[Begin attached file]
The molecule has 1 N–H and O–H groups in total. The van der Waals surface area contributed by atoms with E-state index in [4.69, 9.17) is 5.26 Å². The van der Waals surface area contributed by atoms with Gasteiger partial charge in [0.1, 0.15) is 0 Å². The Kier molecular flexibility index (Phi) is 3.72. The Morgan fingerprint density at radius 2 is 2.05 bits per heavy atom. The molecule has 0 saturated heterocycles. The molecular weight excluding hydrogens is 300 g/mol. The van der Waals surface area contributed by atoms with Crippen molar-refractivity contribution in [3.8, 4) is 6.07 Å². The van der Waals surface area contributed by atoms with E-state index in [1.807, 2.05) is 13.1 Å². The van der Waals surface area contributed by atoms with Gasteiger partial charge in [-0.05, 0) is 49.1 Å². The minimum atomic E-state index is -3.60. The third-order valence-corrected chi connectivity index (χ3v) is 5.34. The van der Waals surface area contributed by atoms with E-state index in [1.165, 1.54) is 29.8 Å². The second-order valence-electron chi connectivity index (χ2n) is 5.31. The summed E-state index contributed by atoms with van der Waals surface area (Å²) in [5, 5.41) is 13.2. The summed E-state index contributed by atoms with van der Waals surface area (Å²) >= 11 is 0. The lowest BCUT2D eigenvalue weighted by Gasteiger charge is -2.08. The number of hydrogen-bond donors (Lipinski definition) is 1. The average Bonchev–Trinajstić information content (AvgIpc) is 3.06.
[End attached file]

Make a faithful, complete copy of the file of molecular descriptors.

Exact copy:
The molecule has 1 N–H and O–H groups in total. The van der Waals surface area contributed by atoms with E-state index in [4.69, 9.17) is 5.26 Å². The van der Waals surface area contributed by atoms with Gasteiger partial charge in [0.1, 0.15) is 0 Å². The Kier molecular flexibility index (Phi) is 3.72. The Morgan fingerprint density at radius 2 is 2.05 bits per heavy atom. The molecule has 0 saturated heterocycles. The molecular weight excluding hydrogens is 300 g/mol. The van der Waals surface area contributed by atoms with Crippen molar-refractivity contribution in [3.8, 4) is 6.07 Å². The van der Waals surface area contributed by atoms with E-state index in [1.807, 2.05) is 13.1 Å². The van der Waals surface area contributed by atoms with Gasteiger partial charge in [-0.05, 0) is 49.1 Å². The minimum atomic E-state index is -3.60. The third-order valence-corrected chi connectivity index (χ3v) is 5.34. The van der Waals surface area contributed by atoms with E-state index in [1.165, 1.54) is 29.8 Å². The second-order valence-electron chi connectivity index (χ2n) is 5.31. The summed E-state index contributed by atoms with van der Waals surface area (Å²) in [5, 5.41) is 13.2. The summed E-state index contributed by atoms with van der Waals surface area (Å²) >= 11 is 0. The lowest BCUT2D eigenvalue weighted by Gasteiger charge is -2.08. The number of hydrogen-bond donors (Lipinski definition) is 1. The average Bonchev–Trinajstić information content (AvgIpc) is 3.06.